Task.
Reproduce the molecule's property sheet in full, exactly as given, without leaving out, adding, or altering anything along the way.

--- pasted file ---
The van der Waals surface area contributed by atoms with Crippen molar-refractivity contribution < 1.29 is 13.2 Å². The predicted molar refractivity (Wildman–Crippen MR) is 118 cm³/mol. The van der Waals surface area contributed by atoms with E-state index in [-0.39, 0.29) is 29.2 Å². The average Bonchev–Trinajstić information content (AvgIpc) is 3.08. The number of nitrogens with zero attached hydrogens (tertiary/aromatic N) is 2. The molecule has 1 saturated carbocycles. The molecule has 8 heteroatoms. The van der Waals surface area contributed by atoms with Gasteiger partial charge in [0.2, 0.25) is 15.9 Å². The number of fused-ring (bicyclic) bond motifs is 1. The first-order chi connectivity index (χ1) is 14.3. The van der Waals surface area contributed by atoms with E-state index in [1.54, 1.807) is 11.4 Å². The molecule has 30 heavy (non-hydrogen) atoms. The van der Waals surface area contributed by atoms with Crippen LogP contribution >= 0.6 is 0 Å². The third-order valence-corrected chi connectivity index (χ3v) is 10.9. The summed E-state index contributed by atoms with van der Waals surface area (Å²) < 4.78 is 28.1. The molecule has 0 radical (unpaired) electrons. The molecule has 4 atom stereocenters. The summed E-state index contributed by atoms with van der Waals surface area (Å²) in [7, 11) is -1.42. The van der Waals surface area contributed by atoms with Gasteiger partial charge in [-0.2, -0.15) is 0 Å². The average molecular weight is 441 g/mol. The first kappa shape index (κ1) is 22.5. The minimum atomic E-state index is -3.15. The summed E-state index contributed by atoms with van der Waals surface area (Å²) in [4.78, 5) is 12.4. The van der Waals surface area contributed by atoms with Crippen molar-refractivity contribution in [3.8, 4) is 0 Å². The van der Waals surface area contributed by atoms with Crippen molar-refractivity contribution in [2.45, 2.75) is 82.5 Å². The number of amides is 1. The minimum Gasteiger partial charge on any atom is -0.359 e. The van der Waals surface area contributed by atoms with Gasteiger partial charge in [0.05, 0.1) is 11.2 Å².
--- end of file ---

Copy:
The van der Waals surface area contributed by atoms with Crippen molar-refractivity contribution < 1.29 is 13.2 Å². The predicted molar refractivity (Wildman–Crippen MR) is 118 cm³/mol. The van der Waals surface area contributed by atoms with E-state index in [-0.39, 0.29) is 29.2 Å². The average Bonchev–Trinajstić information content (AvgIpc) is 3.08. The number of nitrogens with zero attached hydrogens (tertiary/aromatic N) is 2. The molecule has 1 saturated carbocycles. The molecule has 8 heteroatoms. The van der Waals surface area contributed by atoms with Gasteiger partial charge in [0.2, 0.25) is 15.9 Å². The number of fused-ring (bicyclic) bond motifs is 1. The first-order chi connectivity index (χ1) is 14.3. The van der Waals surface area contributed by atoms with E-state index in [1.54, 1.807) is 11.4 Å². The molecule has 30 heavy (non-hydrogen) atoms. The van der Waals surface area contributed by atoms with Crippen LogP contribution >= 0.6 is 0 Å². The third-order valence-corrected chi connectivity index (χ3v) is 10.9. The summed E-state index contributed by atoms with van der Waals surface area (Å²) < 4.78 is 28.1. The molecule has 0 radical (unpaired) electrons. The molecule has 4 atom stereocenters. The summed E-state index contributed by atoms with van der Waals surface area (Å²) in [7, 11) is -1.42. The van der Waals surface area contributed by atoms with Gasteiger partial charge in [-0.2, -0.15) is 0 Å². The average molecular weight is 441 g/mol. The first kappa shape index (κ1) is 22.5. The minimum atomic E-state index is -3.15. The summed E-state index contributed by atoms with van der Waals surface area (Å²) in [4.78, 5) is 12.4. The van der Waals surface area contributed by atoms with Crippen molar-refractivity contribution in [3.8, 4) is 0 Å². The van der Waals surface area contributed by atoms with Crippen molar-refractivity contribution in [2.45, 2.75) is 82.5 Å². The number of amides is 1. The minimum Gasteiger partial charge on any atom is -0.359 e. The van der Waals surface area contributed by atoms with Gasteiger partial charge in [0.05, 0.1) is 11.2 Å².